If you took a nice summer vacation, you might have missed the latest frenzy in American political culture: the huge movement to ban plastic straws. It’s real. Several cities in California have passed “straw-on-request” laws. Companies such as Starbucks have promised to eliminate them in two years, though one wonders how paper is going to fare when sucking up a hot latte. Signature petitions are alive all over the county.
I’ve even noticed that the wait staff at restaurants is reluctant even to give them out, as if giving you a convenient, clean, and effective way to drink your water is treading on dangerous territory.
My first theory was that this is the American prohibitionist culture run amok. We’ve seen this before. Never forget that this is the country that actually believed that an amendment to the Constitution could achieve the complete banishment of alcohol production and consumption. Several generations later, the attempt was made – without an amendment – to ban a weed that people like because it makes people feel light headed.
Then there is the penchant for pointless restrictionism, which has led to the ruination of our plumbing in our homes. Toilets don’t work. Showers are terrible. Our washing machines barely function. Our pipes are clogged because not enough water flows through them. Our hot water heaters are more like tepid water warmers.
What leads to this political culture of bans, restrictions, controls, and micro-management of our lives from above? You could say it is the boredom that comes with hyper-prosperity. Maybe it is some innate desire to control what other people should do, something shared by both the left and right side of the political spectrum. Maybe it’s the unleashing of the unconstrained vision, in Thomas Sowell’s memorable phrase.
Reflecting on all of this, I finally watched the video. It’s the one with the turtle getting a straw removed from its nose. You couldn’t produce a more compelling, dramatic, and emotionally manipulative video by the best Hollywood producer. It has all the ingredients that make for viral videos. It has a homemade quality. It is spontaneous. It has the gradual reveal. It features a stunningly beautiful sea turtle with a nice personality.
It’s hard to stop watching. When the nose of the turtle starts to bleed, even the most hardened heart begins to break. The turtle makes sneezing noises. Its eyes are big and beautiful. You feel the turtle’s pain as if it were your own. You are with the rescuers as they decide what to do: clip the straw, leave it in because it might be embedded in the brain, or keep pulling until it is set free.
To top it off, the battery on the phone that is doing the recording is dying. It’s the perfect combination to causing wincing and heart racing.
The film is so good that I’m actually reluctant to give away the end. So spoiler alert: they get the full straw out. It is the most glorious moment. You just smile. You want even to cheer. The whole experience is absolutely unforgettable. And the researchers end with a call for a complete ban on the plastic straw.
You can watch it now if you haven’t already. But I warn you: you cannot unwatch it.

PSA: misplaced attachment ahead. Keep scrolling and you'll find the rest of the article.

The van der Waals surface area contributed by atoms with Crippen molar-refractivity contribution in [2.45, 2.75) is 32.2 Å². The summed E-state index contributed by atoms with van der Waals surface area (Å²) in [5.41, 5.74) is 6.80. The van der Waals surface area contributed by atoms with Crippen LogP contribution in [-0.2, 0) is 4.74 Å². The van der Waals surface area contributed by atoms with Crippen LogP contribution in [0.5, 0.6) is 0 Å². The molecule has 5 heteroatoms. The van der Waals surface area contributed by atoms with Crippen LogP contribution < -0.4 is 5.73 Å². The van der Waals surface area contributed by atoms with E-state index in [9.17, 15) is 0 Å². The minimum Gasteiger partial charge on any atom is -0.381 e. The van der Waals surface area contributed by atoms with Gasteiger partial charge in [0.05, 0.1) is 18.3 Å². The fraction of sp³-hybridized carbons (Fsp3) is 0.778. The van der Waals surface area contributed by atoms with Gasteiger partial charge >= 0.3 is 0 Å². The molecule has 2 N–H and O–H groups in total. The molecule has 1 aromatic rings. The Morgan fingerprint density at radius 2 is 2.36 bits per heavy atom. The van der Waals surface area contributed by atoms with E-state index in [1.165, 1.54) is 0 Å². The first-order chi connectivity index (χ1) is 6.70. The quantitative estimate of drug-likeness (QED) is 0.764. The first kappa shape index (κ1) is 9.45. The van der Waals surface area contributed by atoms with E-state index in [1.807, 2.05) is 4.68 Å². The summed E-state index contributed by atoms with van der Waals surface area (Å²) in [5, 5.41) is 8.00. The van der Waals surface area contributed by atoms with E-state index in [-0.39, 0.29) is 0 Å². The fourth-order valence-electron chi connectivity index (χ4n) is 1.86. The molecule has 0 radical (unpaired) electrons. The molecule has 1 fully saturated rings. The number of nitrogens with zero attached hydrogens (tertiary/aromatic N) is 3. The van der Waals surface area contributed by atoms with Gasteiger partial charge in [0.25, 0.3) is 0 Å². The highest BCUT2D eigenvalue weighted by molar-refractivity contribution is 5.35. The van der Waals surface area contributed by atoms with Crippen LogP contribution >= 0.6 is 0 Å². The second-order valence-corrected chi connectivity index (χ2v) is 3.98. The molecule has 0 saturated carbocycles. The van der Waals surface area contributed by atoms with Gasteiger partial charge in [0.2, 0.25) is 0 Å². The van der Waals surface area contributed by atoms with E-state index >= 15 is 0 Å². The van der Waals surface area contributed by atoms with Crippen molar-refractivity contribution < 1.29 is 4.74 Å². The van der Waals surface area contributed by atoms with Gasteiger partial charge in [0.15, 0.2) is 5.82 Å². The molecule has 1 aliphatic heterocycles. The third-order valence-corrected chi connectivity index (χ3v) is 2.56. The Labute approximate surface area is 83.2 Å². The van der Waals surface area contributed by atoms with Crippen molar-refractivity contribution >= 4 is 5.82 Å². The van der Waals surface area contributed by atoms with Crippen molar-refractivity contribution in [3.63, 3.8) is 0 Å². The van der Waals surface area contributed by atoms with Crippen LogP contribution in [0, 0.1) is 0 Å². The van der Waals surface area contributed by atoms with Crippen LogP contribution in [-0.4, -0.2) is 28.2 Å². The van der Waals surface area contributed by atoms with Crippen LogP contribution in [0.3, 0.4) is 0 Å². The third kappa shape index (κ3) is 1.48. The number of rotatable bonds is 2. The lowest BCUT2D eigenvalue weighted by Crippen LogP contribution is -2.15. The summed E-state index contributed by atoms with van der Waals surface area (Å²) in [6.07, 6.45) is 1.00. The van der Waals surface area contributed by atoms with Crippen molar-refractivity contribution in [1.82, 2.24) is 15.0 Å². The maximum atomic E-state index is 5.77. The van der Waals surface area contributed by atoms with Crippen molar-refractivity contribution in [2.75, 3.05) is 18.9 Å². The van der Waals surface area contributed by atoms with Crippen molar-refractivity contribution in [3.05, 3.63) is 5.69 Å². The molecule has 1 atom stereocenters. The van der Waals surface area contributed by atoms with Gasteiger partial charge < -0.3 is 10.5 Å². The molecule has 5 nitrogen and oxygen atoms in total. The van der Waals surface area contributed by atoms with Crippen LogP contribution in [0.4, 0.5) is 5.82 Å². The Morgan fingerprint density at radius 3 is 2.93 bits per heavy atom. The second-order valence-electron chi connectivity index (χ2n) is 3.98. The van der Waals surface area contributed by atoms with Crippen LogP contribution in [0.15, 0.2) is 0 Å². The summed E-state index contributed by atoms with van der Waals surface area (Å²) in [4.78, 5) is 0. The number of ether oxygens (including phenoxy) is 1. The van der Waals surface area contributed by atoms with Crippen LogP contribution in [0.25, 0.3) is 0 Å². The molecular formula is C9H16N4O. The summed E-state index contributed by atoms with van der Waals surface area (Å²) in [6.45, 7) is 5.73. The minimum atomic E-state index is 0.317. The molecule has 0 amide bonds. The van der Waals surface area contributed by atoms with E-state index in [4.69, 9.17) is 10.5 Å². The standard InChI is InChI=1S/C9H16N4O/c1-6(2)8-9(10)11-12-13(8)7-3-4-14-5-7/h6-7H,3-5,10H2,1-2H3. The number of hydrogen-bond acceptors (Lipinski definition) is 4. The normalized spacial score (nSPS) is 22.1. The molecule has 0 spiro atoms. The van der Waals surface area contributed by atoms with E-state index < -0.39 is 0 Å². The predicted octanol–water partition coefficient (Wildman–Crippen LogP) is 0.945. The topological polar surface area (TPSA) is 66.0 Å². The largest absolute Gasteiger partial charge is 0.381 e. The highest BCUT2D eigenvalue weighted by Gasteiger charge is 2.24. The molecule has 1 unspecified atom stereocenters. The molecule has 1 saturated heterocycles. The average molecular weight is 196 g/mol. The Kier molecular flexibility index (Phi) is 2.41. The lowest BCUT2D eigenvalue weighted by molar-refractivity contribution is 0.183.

The film was released in 2015. Today it has 33 million views! It took three years to go from obscure to mainstream.
What we have here is an amazing example of politics via viral video. We are making decisions affecting the lives of millions of consumers and businesses based on a politically powerful video about a straw in the nose of a single sea turtle.
I both get it and I do not. You can watch this and think: how incredibly uncanny that such a straw ended up in the nose of this turtle! How enormously fortunate it is for this pretty animal that these researchers found it and fixed the problem! We could leave it at that, and also not reflect on the reality of sea life. Every minute is a calamity of suffering and bloodshed, as billions of creatures devour other creatures constantly.
But we don’t leave it there, as rational people might. Instead we go from “sad/happy fate of one turtle” to “let’s massively impose on the liberties and property of every business and reverse the forward path of market-based products to cause an overall downgrade in the quality of life.”
Now we have a whole industry of writers who are glad to tell us that we’ve all made a mistake. We don’t need plastic straws anyway. Paper and steel are just fine. “On rational grounds, the plastic straw can’t be justified, at least in the vast quantities that they are currently used,” writes Bee Wilson in the Wall Street Journal, as if she is personally wiser than the whole of the market and every consumer.
Let’s march through some myths as discovered by the Competitive Enterprise Institute.
- 500 million straws are not used daily. Instead the number is closer to 175 million;
- Plastic in the oceans is a problem but only 1% comes from the US, and a tiny percent are straws;
- The vast majority of straws end up in landfills;
- People with disabilities absolutely depend on plastic straws;
- Nearly half the plastic waste in oceans is from fish nets;
- Plastic is more sanitary than the alternatives;
- Plastic is better for the environment than the alternatives;
- Plastic is more economical than the alternatives.
At some level, it seems preposterous to have to make such arguments. The market is better at selecting the products we use, based on resource availability and functionality, than governments or activists. But some people need a cause, and government is there to entice them to believe that through the right uses of power, the world can be made a better place.
And yes, I’m glad that sea turtle no longer has a straw up his nose. I hope he wasn’t quickly eaten by a shark, which is the leading predator of these animals.
This article has been republished with permission from the American Institute for Economic Research
[Image Credit: pxhere]